see these result:
i don't know what a will get... can anyone explain to me?Code:int c=10, b=20;
int a = c | b;
now imagine that i only have the a result. how can i get the c and b?
(maybe knowing these, can fix 1 problem ;))
Printable View
see these result:
i don't know what a will get... can anyone explain to me?Code:int c=10, b=20;
int a = c | b;
now imagine that i only have the a result. how can i get the c and b?
(maybe knowing these, can fix 1 problem ;))
| is the bitwise or operator. The corresponding bit in the result will be turned on if the bit is turned on in either of the operands.
01010 |
10100 =
11110
Follow the link D_Drmmr provided and look at XOR
(someone forget telling us, in tutorials, that we must convert the values to binary for use the bitwise operators... was my 1st confusion... you can see from the thread begining)
or (|) - if 1 or both operators are '1', the result is '1'... else is '0';
xor (^) - if 1 of operators are '1' then the result is '1'. if both operators are the same, the result is '0'.
11110
10100 ^
_______
01010 = 10
11110
01010 ^
________
10100 = 20
ok... now i understand.... i have some problem convert from decimal to binary... can anyone explain, please?
i continue with 1 question:
the csbi.wAttributes is a combination of several '|': some for backcolor and others for textcolor. but why csbi.wAttributes & 0xff0f for calculate the textcolor and (csbi.wAttributes & 0xfff0) >> 4 for calculate the backcolor?
can anyone explain to me, please?
If you want to just display the binary equivalent of a decimal number then have a look atQuote:
i have some problem convert from decimal to binary... can anyone explain, please?
http://programmingknowledgeblog.blog...cimals-to.html
If you want to convert a decimal number to a character string, this can be done using _itoa (or better using _itoa_s)
http://msdn.microsoft.com/en-us/libr.../yakksftt.aspx
http://msdn.microsoft.com/en-us/libr.../0we9x30h.aspx
Code:#include <iostream>
#include <cstdlib>
using namespace std;
int main()
{
char bin[100];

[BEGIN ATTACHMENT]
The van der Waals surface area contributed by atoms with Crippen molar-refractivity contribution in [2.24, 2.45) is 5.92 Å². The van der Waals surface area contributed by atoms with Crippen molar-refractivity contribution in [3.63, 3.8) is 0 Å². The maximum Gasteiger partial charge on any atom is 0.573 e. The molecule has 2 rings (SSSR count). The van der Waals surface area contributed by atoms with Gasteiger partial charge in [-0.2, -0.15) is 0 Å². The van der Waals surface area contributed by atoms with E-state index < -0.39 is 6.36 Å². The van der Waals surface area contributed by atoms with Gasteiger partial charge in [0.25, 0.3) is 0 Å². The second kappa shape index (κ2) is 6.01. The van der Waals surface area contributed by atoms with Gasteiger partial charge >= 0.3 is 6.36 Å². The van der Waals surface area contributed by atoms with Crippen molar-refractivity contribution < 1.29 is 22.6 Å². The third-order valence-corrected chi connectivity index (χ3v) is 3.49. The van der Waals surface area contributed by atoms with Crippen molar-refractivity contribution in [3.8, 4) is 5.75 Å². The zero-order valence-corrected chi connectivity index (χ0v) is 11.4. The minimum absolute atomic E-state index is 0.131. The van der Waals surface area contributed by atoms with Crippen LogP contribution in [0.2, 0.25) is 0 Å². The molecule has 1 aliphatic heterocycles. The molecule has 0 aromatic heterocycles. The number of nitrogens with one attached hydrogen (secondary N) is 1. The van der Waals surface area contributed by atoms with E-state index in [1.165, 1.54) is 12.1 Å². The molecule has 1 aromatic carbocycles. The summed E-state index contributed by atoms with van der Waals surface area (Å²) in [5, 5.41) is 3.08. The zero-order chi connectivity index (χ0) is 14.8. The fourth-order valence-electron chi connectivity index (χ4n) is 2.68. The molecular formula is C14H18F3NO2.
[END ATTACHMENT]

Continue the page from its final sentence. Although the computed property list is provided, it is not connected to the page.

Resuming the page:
long dec;
cout << "Enter the decimal to be converted:";
cin >> dec;
_itoa(dec, bin, 2);
cout << bin;
return 0;
}
I don't think that's possible since OR doesn't have an inverse. Say you do x OR y and get z. The truth table looks like this,
x OR y = z
------------
0 0 0
0 1 1
1 0 1
1 1 1
These are all possibilities of x OR'ed with y giving z.
What you're asking for is some operation between y and z that would give x back. Basically you're asking for this truth table,
x = y ? z
------------
0 0 0
0 1 1 (*)
1 0 1
1 1 1 (*)
But that's not possible due to the two lines marked with (*). When y and z are both 1 you don't know whether x is supposed to be 0 or 1. So the hypothetical ? operation that would be an inverse to OR doesn't exist.
You haven't posted the code containing these statements, but the foreground colors are defined by the first 4 bits (0- 3) and the background colour by the next 4 bits (4 - 7). Considering this as binary (most signifiant on left) we have bbbbffff and as hex 0xbf where b is background and f is foreground. So to just get the foreground colour use & 0x0f which gives the least significant 4 bits (ie the foregound). To get the background use 0xf0 >> 4 which shifts the 4 bit background colour in bits 4 - 7 right 4 bits which puts them in bits 0 - 3 and so can be treated as a colour in the range 0 - 15.Quote:
csbi.wAttributes & 0xff0f for calculate the textcolor and (csbi.wAttributes & 0xfff0) >> 4 for calculate the backcolor?
can anyone explain to me, please?
A number starting 0x means a hexadecimal number (a number system using base 16). The digits are 0, 1, 2, 3, 4, 5, 6, 7, 8, 9, a, b, c, d, e, f where a b c d e f mean 10, 11, 12, 13, 14, 15 respectfully.
In the program posted in post #9, change the 2 in the _itoa line to 16 and it will convert decinal numbers to base 16 (hex). When working with some types of numbers where different bits have special meanings, hexadecimal notation is often used rather than decimal as the bit patterns can be more clearly identified.
See
http://www.cplusplus.com/doc/hex/